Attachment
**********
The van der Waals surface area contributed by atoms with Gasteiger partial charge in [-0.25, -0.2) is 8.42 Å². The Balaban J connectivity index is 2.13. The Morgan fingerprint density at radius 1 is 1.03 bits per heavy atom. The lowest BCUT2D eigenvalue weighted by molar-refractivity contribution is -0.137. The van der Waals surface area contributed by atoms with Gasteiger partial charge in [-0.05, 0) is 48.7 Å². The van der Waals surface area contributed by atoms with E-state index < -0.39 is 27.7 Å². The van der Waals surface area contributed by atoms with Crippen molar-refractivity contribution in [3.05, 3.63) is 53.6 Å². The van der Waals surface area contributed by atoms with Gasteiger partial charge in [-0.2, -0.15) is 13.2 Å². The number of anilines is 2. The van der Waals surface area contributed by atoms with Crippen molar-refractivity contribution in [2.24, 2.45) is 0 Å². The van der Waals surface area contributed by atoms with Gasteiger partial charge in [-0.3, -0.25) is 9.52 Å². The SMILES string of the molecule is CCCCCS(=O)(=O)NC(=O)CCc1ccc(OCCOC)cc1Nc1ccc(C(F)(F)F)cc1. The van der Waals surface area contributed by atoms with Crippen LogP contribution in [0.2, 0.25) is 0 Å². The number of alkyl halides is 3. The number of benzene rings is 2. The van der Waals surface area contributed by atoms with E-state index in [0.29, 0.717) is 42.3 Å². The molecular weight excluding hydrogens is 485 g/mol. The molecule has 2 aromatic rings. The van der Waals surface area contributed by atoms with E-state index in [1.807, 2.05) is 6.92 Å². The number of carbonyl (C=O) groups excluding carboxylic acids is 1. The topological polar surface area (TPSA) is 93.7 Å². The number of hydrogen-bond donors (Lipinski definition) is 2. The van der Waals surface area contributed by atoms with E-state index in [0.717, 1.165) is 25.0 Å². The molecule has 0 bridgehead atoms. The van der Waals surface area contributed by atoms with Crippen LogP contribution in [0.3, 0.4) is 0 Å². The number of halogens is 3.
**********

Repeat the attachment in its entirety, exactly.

The van der Waals surface area contributed by atoms with Gasteiger partial charge in [-0.25, -0.2) is 8.42 Å². The Balaban J connectivity index is 2.13. The Morgan fingerprint density at radius 1 is 1.03 bits per heavy atom. The lowest BCUT2D eigenvalue weighted by molar-refractivity contribution is -0.137. The van der Waals surface area contributed by atoms with Gasteiger partial charge in [-0.05, 0) is 48.7 Å². The van der Waals surface area contributed by atoms with E-state index < -0.39 is 27.7 Å². The van der Waals surface area contributed by atoms with Crippen molar-refractivity contribution in [3.05, 3.63) is 53.6 Å². The van der Waals surface area contributed by atoms with Gasteiger partial charge in [-0.2, -0.15) is 13.2 Å². The number of anilines is 2. The van der Waals surface area contributed by atoms with Crippen molar-refractivity contribution in [2.24, 2.45) is 0 Å². The van der Waals surface area contributed by atoms with Gasteiger partial charge in [-0.3, -0.25) is 9.52 Å². The SMILES string of the molecule is CCCCCS(=O)(=O)NC(=O)CCc1ccc(OCCOC)cc1Nc1ccc(C(F)(F)F)cc1. The van der Waals surface area contributed by atoms with Crippen LogP contribution in [0.2, 0.25) is 0 Å². The number of alkyl halides is 3. The number of benzene rings is 2. The van der Waals surface area contributed by atoms with E-state index in [0.29, 0.717) is 42.3 Å². The molecular weight excluding hydrogens is 485 g/mol. The molecule has 2 aromatic rings. The van der Waals surface area contributed by atoms with E-state index in [1.807, 2.05) is 6.92 Å². The number of carbonyl (C=O) groups excluding carboxylic acids is 1. The topological polar surface area (TPSA) is 93.7 Å². The number of hydrogen-bond donors (Lipinski definition) is 2. The van der Waals surface area contributed by atoms with E-state index in [0.717, 1.165) is 25.0 Å². The molecule has 0 bridgehead atoms. The van der Waals surface area contributed by atoms with Crippen LogP contribution in [0.3, 0.4) is 0 Å². The number of halogens is 3.